Skip to main content

Brands to avoid

They are well-known brands - but behind the way they operate there are a host of concerns.      Perhaps it's time to switch brands?


"The world's largest food and beverage companies may be profitable, but according to Oxfam International their practices are helping to destroy not only the natural resources that support a global food system but the lives of the people they depend on most: their employees and their customers.

In a new effort called Behind the Brand, part of their ongoing GROW campaign to fix the broken food system, Oxfam has singled out the ten largest food processing companies—Associated British Foods (ABF), Coca Cola, Danone, General Mills, Kellogg’s, Mars, Mondelez, Nestlé, Pepsico and Unilever—to make a singular statement about the failure of these behemoths to fulfill their social and environmental responsibilities."


***

"The ‘Behind the Brands’ campaign also released this list of ways that the "Big 10" fail to meet their commitments:

  • While some of the “Big 10” have publicly committed to women's rights, none have committed to eliminating discrimination against women throughout their supply chains.

  • None of the companies have adequate policies to protect local communities from land and water grabs, despite all of them sourcing commodities plagued by land rights violations, such as palm oil, soy and sugar. Not one company has declared ‘zero tolerance’ against land grabs in their supply chains.

  • All ten companies are overly secretive about their agricultural supply chains, making their claims of ‘sustainability’ and ‘social responsibility’ difficult to verify. Nestle and Unilever are most open about the countries they source from, but no company is providing enough information about their suppliers.

  • Companies are generally increasing their overall water efficiency but most have failed to put policies in place to limit their impact on local water sources. Only Pepsi has publicly recognized water as a human right and committed to consult local communities. Nestle has developed guidelines for its suppliers to manage water and was ranked top for policies on water.

  • All of the companies have taken steps to reduce direct emissions, but only five – Mondelez, Danone, Unilever, Coca-Cola and Mars – publicly report on agricultural emissions associated with their products. Unilever alone has committed to halve its greenhouse gas footprint by 2020. None have yet developed policies to help farmers in their supply chains to build resilience to climate change.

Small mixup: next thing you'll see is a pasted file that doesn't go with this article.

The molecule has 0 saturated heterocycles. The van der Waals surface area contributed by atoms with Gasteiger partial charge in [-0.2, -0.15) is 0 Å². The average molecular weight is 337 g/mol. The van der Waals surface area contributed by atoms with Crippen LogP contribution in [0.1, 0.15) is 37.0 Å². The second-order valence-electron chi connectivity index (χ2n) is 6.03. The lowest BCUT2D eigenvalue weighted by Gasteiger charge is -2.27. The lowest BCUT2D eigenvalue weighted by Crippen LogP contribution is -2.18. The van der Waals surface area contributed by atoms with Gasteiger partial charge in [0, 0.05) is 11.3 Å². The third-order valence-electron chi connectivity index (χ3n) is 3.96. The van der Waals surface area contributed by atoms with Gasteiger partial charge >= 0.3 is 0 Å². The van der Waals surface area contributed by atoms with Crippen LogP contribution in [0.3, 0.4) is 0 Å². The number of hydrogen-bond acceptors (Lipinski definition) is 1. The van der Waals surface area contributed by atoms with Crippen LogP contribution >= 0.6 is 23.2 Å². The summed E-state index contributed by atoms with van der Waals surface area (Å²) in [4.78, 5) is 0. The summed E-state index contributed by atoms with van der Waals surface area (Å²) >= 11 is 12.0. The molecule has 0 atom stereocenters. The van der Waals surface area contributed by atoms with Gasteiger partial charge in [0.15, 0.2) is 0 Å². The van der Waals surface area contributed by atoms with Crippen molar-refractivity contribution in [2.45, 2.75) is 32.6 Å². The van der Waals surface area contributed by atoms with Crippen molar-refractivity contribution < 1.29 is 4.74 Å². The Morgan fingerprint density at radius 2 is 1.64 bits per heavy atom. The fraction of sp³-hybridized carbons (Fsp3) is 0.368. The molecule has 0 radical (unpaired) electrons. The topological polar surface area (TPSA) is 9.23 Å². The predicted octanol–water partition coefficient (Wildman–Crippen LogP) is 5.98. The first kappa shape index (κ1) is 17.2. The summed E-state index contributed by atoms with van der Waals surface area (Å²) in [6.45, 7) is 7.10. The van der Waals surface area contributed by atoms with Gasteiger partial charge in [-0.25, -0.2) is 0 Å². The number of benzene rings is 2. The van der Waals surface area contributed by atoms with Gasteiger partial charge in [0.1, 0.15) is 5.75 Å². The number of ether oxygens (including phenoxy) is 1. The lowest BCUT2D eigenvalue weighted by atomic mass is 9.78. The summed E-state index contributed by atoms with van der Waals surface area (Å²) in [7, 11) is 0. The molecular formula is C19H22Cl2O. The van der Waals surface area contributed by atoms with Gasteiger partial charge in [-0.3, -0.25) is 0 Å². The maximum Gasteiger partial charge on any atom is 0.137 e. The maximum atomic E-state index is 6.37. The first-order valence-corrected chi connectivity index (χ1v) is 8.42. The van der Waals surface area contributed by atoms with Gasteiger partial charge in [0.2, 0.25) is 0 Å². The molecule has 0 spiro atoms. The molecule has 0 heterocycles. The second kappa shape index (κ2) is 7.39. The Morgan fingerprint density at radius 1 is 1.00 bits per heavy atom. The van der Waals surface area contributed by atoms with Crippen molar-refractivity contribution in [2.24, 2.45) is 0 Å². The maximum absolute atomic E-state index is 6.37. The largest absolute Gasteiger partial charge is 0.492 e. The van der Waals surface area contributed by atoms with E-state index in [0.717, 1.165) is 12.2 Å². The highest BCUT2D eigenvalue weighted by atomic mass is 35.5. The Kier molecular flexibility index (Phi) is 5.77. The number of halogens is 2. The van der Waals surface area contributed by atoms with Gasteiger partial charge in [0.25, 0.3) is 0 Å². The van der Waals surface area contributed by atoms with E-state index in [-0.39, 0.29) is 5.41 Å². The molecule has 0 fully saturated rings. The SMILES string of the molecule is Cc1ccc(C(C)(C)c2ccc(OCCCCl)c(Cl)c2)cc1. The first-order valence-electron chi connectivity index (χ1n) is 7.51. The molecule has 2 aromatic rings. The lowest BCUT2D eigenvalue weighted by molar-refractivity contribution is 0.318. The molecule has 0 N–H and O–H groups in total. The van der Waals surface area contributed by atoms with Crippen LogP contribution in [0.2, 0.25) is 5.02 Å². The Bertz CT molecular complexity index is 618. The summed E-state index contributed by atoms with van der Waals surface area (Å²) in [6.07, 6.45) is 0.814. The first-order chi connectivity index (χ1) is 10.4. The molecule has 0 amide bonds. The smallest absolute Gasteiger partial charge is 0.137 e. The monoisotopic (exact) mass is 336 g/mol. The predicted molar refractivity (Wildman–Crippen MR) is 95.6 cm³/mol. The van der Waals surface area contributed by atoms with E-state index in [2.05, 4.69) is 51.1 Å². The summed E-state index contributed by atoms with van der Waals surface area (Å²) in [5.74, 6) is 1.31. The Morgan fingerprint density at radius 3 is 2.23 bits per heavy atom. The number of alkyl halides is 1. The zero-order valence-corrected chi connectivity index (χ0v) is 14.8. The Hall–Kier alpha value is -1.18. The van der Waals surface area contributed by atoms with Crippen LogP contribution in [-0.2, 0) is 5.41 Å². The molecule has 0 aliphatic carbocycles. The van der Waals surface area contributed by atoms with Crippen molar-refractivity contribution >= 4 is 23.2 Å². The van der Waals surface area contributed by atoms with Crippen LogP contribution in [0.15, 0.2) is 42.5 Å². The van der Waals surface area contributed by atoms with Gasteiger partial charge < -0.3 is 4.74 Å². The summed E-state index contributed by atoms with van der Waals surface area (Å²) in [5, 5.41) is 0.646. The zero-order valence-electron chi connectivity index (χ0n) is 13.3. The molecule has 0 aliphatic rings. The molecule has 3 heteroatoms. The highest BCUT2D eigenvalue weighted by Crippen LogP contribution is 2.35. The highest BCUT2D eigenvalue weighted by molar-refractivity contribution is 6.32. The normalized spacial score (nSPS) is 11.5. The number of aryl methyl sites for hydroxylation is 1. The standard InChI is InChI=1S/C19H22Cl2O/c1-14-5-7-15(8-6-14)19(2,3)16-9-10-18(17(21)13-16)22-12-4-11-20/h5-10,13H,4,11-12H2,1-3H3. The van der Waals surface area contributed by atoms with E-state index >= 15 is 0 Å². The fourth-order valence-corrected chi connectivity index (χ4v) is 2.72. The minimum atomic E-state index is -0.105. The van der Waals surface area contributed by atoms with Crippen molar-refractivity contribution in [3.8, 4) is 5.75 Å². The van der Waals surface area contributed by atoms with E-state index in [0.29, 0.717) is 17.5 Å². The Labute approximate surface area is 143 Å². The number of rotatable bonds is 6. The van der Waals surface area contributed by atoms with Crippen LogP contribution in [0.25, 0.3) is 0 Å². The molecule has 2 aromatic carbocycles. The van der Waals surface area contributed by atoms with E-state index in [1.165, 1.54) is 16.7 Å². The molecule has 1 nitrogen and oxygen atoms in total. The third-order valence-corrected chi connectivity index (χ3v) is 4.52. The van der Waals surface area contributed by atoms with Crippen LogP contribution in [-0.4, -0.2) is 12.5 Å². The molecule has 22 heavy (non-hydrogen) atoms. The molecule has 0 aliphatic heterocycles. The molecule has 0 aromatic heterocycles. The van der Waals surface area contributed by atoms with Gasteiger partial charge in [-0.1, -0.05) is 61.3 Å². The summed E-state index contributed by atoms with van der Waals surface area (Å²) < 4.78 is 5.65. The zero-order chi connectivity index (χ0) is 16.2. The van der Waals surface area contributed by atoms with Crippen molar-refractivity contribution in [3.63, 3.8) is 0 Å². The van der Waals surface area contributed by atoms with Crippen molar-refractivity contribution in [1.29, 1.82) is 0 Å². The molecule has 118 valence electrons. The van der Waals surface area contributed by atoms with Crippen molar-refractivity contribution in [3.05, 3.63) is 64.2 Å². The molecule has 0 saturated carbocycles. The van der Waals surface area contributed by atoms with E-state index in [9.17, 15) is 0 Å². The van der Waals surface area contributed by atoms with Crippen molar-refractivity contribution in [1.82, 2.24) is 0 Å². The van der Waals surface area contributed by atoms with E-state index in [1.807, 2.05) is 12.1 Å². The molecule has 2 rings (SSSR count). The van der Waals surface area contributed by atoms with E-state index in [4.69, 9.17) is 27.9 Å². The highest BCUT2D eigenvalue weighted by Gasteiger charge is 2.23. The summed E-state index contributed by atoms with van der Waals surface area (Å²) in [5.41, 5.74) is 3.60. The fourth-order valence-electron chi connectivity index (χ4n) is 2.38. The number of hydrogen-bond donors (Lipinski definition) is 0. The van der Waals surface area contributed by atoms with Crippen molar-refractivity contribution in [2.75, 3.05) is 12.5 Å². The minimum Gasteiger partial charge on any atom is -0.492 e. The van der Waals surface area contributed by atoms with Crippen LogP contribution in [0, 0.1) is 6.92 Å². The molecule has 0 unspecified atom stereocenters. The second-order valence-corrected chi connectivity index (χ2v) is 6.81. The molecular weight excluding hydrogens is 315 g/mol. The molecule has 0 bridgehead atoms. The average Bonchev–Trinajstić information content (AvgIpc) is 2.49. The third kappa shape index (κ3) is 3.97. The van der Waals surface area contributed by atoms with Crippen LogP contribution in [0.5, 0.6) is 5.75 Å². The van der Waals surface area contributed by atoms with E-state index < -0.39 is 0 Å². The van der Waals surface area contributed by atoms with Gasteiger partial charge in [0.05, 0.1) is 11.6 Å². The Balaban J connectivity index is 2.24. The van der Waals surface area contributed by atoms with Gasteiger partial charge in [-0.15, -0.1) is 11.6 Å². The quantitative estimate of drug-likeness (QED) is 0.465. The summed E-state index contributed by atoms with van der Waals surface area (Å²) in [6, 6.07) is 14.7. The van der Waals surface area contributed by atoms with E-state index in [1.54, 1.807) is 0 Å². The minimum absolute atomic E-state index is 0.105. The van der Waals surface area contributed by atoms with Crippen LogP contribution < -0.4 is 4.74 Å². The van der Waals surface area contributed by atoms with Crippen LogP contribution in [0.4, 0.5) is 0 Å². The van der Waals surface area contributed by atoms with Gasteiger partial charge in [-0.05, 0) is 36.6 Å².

• None have publicly committed to pay a fair price to farmers or fair business arrangements with them across all agricultural operations. Only Unilever – which is top-ranked for its dealings with small-scale farmers – has specific supplier guidelines to address some key issues faced by farmers."

Comments

Popular posts from this blog

Whatever democracy the Palestinians had is dying

Almost a desperate cry from a well-known, respected and sober moderate Palestinian.

Mustafa Barghouthi is secretary-general of the Palestinian National Initiative and a member of the Palestinian Legislative Council. He was a candidate for the Palestinian presidency in 2005.

He writes in a piece "The Slow Death of Palestinian Democracy" on FP:

"Palestinian municipal elections were supposed to be held last week. Instead, they were canceled. A statement released by the Palestinian Authority claimed the cancellation was "in order to pave the way for a successful end to the siege on Gaza and for continued efforts at unity" between Hamas, which governs the Gaza Strip, and the government in the West Bank.

The cancellation of this election was an unjustified, unlawful, and unacceptable act. It damages democratic rights and makes a mockery of the interests of the Palestinian people.

But this is far more than an internal Palestinian issue. The only lasting peace between Isr…

Big Brother alive and well in the USA in 2007

The so-called "war on terror" has shown itself up in a multitude of manifestations. The most dangerous thing has been governments using the "excuse" of the war to restrict certain civil liberties, allowing government agencies to pursue a variety of things that they would otherwise would not - and should not - be allowed to do and gathering, and retaining, a variety of information on its citizens.

The Washington Post reports on the latest incursions into civil liberties of all Americans:

"The U.S. government is collecting electronic records on the travel habits of millions of Americans who fly, drive or take cruises abroad, retaining data on the persons with whom they travel or plan to stay, the personal items they carry during their journeys, and even the books that travelers have carried, according to documents obtained by a group of civil liberties advocates and statements by government officials.

The personal travel records are meant to be stored for as lo…